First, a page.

Current use is a tax designation, not a state of land protection. A landowner may elect to put their land in ‘current use’ which means that they pay a lesser tax rate on acreage in exchange for a temporary promise that no development or building take place on those acres. The current use status of a parcel may be changed at any time so that it may be developed, although there is a resulting tax penalty called a land use change tax.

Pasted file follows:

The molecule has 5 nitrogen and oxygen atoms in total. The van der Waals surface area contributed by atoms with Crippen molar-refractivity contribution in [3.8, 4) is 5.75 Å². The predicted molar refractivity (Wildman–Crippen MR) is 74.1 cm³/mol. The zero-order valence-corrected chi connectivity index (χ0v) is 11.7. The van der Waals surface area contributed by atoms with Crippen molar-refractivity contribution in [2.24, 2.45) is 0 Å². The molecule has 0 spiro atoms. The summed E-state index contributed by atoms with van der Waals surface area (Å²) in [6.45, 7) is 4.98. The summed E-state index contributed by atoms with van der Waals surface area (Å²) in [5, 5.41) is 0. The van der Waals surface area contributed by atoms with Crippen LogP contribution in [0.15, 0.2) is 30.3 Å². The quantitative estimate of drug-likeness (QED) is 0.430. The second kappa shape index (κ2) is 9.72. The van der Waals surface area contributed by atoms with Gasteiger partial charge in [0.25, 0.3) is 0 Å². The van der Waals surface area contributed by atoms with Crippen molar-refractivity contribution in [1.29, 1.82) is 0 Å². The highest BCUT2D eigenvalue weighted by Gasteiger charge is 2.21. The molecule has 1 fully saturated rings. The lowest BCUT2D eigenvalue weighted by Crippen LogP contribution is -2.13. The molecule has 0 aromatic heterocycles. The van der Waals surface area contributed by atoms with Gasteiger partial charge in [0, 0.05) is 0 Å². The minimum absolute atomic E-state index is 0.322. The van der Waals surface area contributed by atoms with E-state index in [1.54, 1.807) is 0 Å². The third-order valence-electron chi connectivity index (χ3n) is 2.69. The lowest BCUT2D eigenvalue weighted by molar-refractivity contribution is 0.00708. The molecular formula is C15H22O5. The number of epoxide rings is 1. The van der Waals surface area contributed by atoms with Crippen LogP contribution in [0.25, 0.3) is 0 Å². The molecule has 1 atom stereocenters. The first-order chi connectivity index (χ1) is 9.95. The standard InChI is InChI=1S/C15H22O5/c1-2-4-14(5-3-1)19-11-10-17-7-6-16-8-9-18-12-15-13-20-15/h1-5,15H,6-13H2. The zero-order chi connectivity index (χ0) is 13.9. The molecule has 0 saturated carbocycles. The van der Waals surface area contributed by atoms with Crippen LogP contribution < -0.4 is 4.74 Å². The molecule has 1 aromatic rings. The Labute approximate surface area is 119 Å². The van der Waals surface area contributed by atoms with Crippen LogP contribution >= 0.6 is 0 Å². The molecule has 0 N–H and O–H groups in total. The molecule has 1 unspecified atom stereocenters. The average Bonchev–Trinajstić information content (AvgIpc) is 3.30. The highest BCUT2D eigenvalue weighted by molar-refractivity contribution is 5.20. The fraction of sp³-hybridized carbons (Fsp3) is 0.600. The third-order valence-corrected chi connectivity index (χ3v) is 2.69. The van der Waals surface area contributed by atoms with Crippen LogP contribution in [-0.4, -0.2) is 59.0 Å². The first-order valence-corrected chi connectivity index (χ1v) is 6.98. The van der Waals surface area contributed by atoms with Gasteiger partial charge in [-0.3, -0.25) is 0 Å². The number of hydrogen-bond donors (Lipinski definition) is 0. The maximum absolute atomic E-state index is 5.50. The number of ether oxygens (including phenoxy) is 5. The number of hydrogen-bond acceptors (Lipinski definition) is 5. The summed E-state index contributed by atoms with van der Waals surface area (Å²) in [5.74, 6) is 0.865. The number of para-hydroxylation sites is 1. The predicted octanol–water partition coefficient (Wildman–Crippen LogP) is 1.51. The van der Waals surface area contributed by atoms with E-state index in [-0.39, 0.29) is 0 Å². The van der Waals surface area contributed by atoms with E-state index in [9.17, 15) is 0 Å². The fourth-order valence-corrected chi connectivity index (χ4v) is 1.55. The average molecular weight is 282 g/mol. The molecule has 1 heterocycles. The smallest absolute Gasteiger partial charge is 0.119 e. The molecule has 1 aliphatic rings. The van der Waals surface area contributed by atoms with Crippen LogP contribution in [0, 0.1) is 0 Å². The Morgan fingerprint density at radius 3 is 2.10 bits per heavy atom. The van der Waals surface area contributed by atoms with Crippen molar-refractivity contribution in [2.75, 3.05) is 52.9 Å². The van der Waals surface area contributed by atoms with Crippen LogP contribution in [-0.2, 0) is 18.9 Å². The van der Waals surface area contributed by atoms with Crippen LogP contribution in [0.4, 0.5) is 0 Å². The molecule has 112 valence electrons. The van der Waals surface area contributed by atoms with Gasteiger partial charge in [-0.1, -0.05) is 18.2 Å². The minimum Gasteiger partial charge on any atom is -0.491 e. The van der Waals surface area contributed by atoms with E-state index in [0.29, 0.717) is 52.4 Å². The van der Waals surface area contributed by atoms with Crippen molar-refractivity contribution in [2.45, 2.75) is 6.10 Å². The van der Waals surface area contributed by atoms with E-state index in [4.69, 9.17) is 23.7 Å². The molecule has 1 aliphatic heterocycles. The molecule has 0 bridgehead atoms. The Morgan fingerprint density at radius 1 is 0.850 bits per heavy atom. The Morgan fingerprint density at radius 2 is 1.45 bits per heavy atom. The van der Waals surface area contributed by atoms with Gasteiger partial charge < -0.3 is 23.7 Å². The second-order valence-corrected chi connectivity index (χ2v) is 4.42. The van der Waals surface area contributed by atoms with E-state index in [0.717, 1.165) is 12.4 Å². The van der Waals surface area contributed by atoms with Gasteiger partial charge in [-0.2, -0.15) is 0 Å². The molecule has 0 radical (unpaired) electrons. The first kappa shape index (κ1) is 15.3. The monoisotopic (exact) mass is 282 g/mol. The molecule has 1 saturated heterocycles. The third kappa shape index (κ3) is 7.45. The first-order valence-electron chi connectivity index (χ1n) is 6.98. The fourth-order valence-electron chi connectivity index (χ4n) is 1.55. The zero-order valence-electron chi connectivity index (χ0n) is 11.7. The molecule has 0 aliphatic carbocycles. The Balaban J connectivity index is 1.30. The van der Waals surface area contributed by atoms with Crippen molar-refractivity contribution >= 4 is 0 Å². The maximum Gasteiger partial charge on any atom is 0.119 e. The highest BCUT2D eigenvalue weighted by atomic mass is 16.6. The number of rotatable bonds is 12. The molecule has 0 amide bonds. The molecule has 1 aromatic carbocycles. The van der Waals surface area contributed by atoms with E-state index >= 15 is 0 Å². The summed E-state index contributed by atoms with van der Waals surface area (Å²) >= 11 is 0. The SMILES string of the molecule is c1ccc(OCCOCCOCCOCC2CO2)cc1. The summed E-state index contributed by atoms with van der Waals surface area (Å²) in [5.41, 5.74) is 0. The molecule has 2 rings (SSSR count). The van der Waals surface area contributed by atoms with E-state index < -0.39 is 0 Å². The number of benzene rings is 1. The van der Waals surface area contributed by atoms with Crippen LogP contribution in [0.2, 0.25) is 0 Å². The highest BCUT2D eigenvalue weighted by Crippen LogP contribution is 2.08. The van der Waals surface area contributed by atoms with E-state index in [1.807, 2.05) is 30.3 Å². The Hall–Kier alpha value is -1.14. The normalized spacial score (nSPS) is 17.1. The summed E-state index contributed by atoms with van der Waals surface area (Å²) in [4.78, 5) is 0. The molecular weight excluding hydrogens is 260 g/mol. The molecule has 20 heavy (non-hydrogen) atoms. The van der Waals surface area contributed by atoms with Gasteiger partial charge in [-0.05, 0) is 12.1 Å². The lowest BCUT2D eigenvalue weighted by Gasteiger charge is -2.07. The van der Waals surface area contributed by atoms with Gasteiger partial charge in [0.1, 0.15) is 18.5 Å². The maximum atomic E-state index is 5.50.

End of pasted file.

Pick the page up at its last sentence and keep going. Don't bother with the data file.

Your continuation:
A Conservation Easement, on the other hand, is a permanent and legally binding agreement. When land is protected under an easement, it is protected forever, regardless of changes in ownership etc. What makes conservation land special is this permanent guarantee of protection from development. Enforcing this protection ‘in perpetuity’ (forever), requires the support of an organization or entity which has as its mission to steward that conservation land forever, and that’s where a land trust can come into the picture.